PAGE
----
Apr 30, 2019
UV light may be ripe to replace chemicals in fungal fight

Growers may no longer have to rely on fungicides to control powdery mildew (PM) – a rampant fungal disease that affects nearly all plant species. The international, multidisciplinary Light and Plant Health team of researchers led by Cornell AgriTech’s David Gadoury has spent the last five years refining the science and applied technology behind using ultraviolet (UV) light to kill the fungi that cause PM.

“In more than three years of trials, UV light applications worked as well or better than available fungicides, killing 95 percent of PM in field strawberries. We’ve seen similar results in field and greenhouse trials of basil, roses, grapes and cucumbers,” said Gadoury, senior research associate in the Section of Plant Pathology and Plant Microbe-Biology in the School of Integrative Plant Science.

Controlling crop diseases is a complicated process of managing resistance to available treatments while fighting multiple pests on multiple fronts. Gadoury said that if farmers can knock out PM – one of the most difficult pathogens to suppress with fungicides – they can more efficiently manage the remaining diseases and insect pests. Using UV light to do this allows growers to use fewer fungicides, preserve their effectiveness and see significant savings.

This option is especially critical for organic growers, who have a more limited arsenal of control measures. And, for high-value specialty crops like strawberries, grapes and greenhouse cucumbers – which are some of the most heavily sprayed – using UV light could expand organic production. The team’s work is supported by a $1.7 million Organic Agriculture Research and Extension Initiative grant from the U.S. Department of Agriculture, as well as major grants from the USDA Specialty Crop Research Initiative, the USDA Crop Protection and Pest Management program and the National Research Council of Norway.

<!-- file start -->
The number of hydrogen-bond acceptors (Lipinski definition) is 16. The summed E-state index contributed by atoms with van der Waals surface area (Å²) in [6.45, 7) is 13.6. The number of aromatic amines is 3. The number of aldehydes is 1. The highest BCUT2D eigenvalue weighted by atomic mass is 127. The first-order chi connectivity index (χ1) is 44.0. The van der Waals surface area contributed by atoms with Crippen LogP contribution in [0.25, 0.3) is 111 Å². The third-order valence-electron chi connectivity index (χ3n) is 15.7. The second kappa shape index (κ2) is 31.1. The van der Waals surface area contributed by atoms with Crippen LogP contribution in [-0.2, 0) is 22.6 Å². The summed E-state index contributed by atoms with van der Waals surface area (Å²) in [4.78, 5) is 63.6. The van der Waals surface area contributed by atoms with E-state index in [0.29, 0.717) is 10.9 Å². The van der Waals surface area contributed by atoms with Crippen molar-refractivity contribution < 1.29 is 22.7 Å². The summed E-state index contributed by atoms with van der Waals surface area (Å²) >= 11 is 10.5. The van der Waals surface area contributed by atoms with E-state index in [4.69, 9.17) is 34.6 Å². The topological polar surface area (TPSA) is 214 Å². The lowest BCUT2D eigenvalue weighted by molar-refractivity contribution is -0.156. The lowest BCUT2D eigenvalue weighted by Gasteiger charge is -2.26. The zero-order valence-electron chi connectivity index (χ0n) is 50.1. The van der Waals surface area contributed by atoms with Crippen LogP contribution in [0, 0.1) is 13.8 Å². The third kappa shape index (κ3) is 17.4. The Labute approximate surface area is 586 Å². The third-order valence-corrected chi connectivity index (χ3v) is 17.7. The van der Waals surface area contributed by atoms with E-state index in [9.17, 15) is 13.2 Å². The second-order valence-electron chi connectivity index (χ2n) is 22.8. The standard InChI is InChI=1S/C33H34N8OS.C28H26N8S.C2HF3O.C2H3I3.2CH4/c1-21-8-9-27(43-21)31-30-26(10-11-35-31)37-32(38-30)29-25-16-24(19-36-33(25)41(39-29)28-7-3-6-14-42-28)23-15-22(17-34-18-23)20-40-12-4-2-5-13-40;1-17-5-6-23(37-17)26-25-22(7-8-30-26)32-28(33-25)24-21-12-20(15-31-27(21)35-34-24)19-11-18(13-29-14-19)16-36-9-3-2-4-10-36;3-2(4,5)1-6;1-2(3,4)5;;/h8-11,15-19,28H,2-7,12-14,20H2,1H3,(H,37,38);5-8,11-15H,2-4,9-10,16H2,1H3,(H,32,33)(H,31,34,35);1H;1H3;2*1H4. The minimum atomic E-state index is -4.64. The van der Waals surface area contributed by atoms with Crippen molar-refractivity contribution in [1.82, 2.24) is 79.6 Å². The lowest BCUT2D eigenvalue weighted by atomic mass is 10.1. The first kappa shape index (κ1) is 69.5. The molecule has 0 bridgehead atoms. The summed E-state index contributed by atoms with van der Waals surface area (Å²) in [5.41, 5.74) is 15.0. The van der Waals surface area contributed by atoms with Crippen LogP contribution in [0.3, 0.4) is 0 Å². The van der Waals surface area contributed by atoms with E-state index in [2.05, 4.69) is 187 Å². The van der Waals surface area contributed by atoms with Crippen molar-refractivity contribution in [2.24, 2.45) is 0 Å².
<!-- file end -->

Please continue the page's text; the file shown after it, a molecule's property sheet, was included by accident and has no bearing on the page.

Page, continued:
“Wish Farms is the largest producer of organic strawberries in Florida. Currently, there is not a good way to deal with powdery mildew in organics. This technology is going to assure us control. Anytime we can reduce or eliminate pesticides, it is a huge plus,” said Gary Wishnatzki, owner of Wish Farms, which has trial tested UV light treatments at some of its nearly 250 acres of organic strawberries.

The science and technology to which Wishnatzki refers is strikingly simple. Fungi have evolved light-sensing systems, which they use to control their development. They also have a system that rapidly repairs DNA damaged by constant exposure to UV light. Eight years ago, project partners Aruppillai Suthaparan and Arne Stensvand, at the Norwegian Institute of Bioeconomy Research (NIBIO), discovered that powdery mildew fungi shut down this repair mechanism at night. The researchers were then able to exploit this weakness, exposing fungi to a small amount of UV light at night – killing the pathogen without harming the plants.

To move this critical discovery from the lab to growers required the combined talents of a diverse project team from Cornell, the University of Florida Gulf Coast Research and Education Center, Rensselaer Polytechnic Institute, the USDA Agricultural Research Service Grape Genetics Research unit, NIBIO and the Norwegian University of Life Sciences. The team has now defined UV light wavelengths and doses for a variety of crops and conditions while also developing inexpensive, efficient lighting and delivery systems—such as low-tech tractor attachments.

This year, growers will have more chances to see the effects of UV light on crops: Working with leading growers and extension divisions across the U.S., the team will conduct nearly 20 trials with strawberries, squash, pumpkins, cucumbers, grapes, hops, basil and industrial hemp. In New York, the first commercial grapevine field trial will run in Hammondsport at Bully Hill Vineyards, which also is a sponsor and partner in related research at Cornell AgriTech.

“Sustainable viticulture is a foundation on which Bully Hill has built its success, and UV technology is a game changer for our spray program. We’re at the mercy of Mother Nature when applying fungicides, and powdery mildew is constantly evolving to combat the effectiveness of current formulations,” said Greg Taylor, director of sales and son of winery founder Walter Taylor. “We anticipate that any increased labor costs from nighttime application will be offset by savings from buying and managing less chemicals.”

– Sarah Thompson is a freelance writer with Cornell AgriTech.

Photo at top: A team of researchers led by Cornell AgriTech’s David Gadoury has spent the last five years refining the science and applied technology behind using ultraviolet (UV) light to kill the fungi that cause powdery mildew. This year, the team will work with leading growers and extension divisions across the US to conduct nearly 20 trials with numerous crops. Above, UV light technology being used at night to suppress powdery mildew on grapevines at a Cornell AgriTech research field. Photo: David Gadoury





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